240

667

0.087

0.157

0.218

300

801

0.067

0.112

0.166

The symbols in Table 1 specify, respectively:
  • F1—fraction 1 is equal to the sum of the concentration of components A and B.

  • F2—fraction 2 is equal to the concentration of component AB.

  • F3—fraction 3 is equal to the sum of the concentration of components A1B2 and A2B1.

  • F4—fraction 4 is equal to the concentration of component A2B2.

  • F5—fraction 5 is equal to the sum of the concentration of components A2B3 and A3B2.

  • F6—fraction 6 is equal to the concentration of component A3B3.

The numerical calculations of the presented heteropolyaddition process were based on model (2), on the basis of which a calculation algorithm was built in the Mathcad Prime 2.0 software that allows for approximation of kinetic parameters of the process and consequently for determining the kinetics of the polyurethane-forming reaction.

The calculations were based on the results of experimental studies in Table 1 and the model of the heteropolyaddition process (2). All calculations were done starting with determining the reaction rate constant kAB = 5 × 10−4 dm3/(mol s) with the assumption ki = const.

In the calculations, the correlations describing the partial reaction rate constant ki and the correction coefficient Zi presented in [1] were used in an analogous manner. The correlation describing a partial reaction rate constant ki is presented in the form of:
$$k_{i} = k_{1} \cdot Z_{i} \left( {M_{n} } \right).$$
(3)
The correction coefficient Zi in Eq. (3) is a function of the number-average molecular mass of the reaction mixture. In order to determine the function of Zi(Mn), the correlation of Zi correction coefficient was used:
$$Z_{i} \left( {M_{n} } \right) = \gamma_{1} \cdot M_{n}^{ - p} ,$$
(4)
where \(\gamma_{1} = \gamma \cdot M_{0}^{p}\); M0—molecular mass of monomer A (or B)

Equation (4) defines the correction coefficient, which is a dimensionless number, with two parameters γ1 and p characteristic for a particular polymerisation process. Due to this fact, the partial reaction rate constant of ki decreases with the increase in the number-average molar mass of the forming polymer.

Estimation of kinetic parameters (particle reaction rate constants) ki was performed on the basis of results of experimental research using numerical method of simplex optimisation. The simplex optimisation method minimised the value of the objective function S, determined by the sum of squares of differences in the calculated Oi values and experimental Ei values. The optimum numerical value of this constant was determined by minimising the numerical value of the objective function, defined by the equation:
$$S = \mathop \sum \limits_{i = 1}^{b} \left( {O_{i} - E_{i} } \right)^{2} \to \hbox{min} .$$
(5)
As a result of the calculations done, parameters p = 0.01 and γ1 = 1 were obtained from Eq. (4), which then allowed to estimate values of the partial reaction rate constants, as summarised in Table 2.
Table 2

Selected values of the partial reaction rate constant ki [(dm3/(mol s))1/2] in the heteropolyaddition process in 2,4-TDI (0.172 mol) and 1,4-BD (0.172 mol) in chlorobenzene and tetrahydrofuran solution at temperature t1 = 86 °C are calculated with model (2)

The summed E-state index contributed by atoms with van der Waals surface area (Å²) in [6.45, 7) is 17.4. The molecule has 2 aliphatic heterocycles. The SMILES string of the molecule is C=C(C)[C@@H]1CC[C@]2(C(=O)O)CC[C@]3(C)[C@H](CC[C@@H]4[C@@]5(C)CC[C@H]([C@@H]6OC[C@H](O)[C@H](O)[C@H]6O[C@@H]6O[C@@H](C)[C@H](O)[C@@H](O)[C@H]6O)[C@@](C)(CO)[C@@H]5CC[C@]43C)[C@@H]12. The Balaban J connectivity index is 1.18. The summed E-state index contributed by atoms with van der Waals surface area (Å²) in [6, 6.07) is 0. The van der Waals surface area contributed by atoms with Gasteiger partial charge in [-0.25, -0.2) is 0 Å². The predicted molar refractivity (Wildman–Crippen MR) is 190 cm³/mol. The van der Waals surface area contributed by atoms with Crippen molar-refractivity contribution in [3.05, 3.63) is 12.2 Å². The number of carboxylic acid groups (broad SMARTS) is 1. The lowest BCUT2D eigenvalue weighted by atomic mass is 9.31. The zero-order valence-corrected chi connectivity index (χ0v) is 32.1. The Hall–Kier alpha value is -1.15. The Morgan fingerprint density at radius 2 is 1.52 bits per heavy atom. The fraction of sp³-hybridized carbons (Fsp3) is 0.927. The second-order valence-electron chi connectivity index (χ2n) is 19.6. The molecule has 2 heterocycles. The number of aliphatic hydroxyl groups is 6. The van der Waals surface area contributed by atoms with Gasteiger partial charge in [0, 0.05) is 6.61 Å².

t [min]

ki [(dm3/(mol s))1/2]

0

0.02020

20

0.02015

40

0.02010

60

0.02006

90

0.02001

120

0.01997

180

0.01991

240

0.01986

300

0.01982

Determination of kinetic parameters for two different ki values, ki = const [8] and ki = k1Zi, allowed to determine how the mass ratios of respective polymer fractions change with time, and compare them with the results of experimental research, as shown in the figures below.

The results of model (2) research are summarised in Table 3 and compared with the experimental data.
Table 3

Comparison of experimental data and the data calculated with model (2) in the form of mass ratios and number-average molar mass Mn [g/mol] of the selected fractions of the reaction mixture in the heteropolyaddition process in 2,4-TDI (0.172 mol) and 1,4-BD (0.172 mol) in the solution of chlorobenzene and tetrahydrofuran at a temperature of t1 = 86 °C [7]

t [min]

Data from literature [7]

Calculated with model (2)

Mn [g/mol]

w i

Mn [g/mol]

w i

F1 + F2

F3 + F4

F5 + F6

F1 + F2

F3 + F4

F5 + F6

20

309

0.730

0.252

0.016

166

0.818

0.162

0.018

40

332

0.574

0.352

0.074

207

0.590

0.294

0.087

60

356

0.460

0.385

0.155

250

0.430

0.326

0.150

90

412

0.32

0.354

0.225

316

0.284

0.300

0.195

120

456

0.252

0.314

0.267

383

0.200

0.253

0.200

180

537

0.164

0.234

0.269

519

0.114

0.176

0.171

240

667

0.087

0.157

0.218

655

0.074

0.126

0.137

300

801

0.067

0.112

0.166

792

0.052

0.094

0.110

The value of objective function S in accordance with Eq. (5)

 

\(S_{{M_{n} }}\)

S F1+ F2

S F3+ F4

S F5+ F6

\(S_{{M_{n} }}\)

S F1+ F2

S F3+ F4

S F5+ F6

S

185,000

0.0480

0.0451

0.0457

62,370

0.0188

0.0274

0.0201

ΣS

0.1388

0.0623

The points in Figs. 1, 2, 3, 4, 5, 6, 7 and 8 represent the correlations obtained from the literature [7] from experimental research, while the continuous lines represent the correlations calculated using model (2) in two cases:
Fig. 1

Change in the mass ratio of polyurethane fraction F1 over time, ki = const; line calculated with model (2), box experimental data [7]

Fig. 2

Change in the mass ratio of polyurethane fraction F1 over time, ki = k1Zi; line calculated with model (2), box experimental data [7]

Fig. 3

Change in the mass ratio of polyurethane fraction F2 over time, ki = const; line calculated with model (2), box experimental data [7]

Fig. 4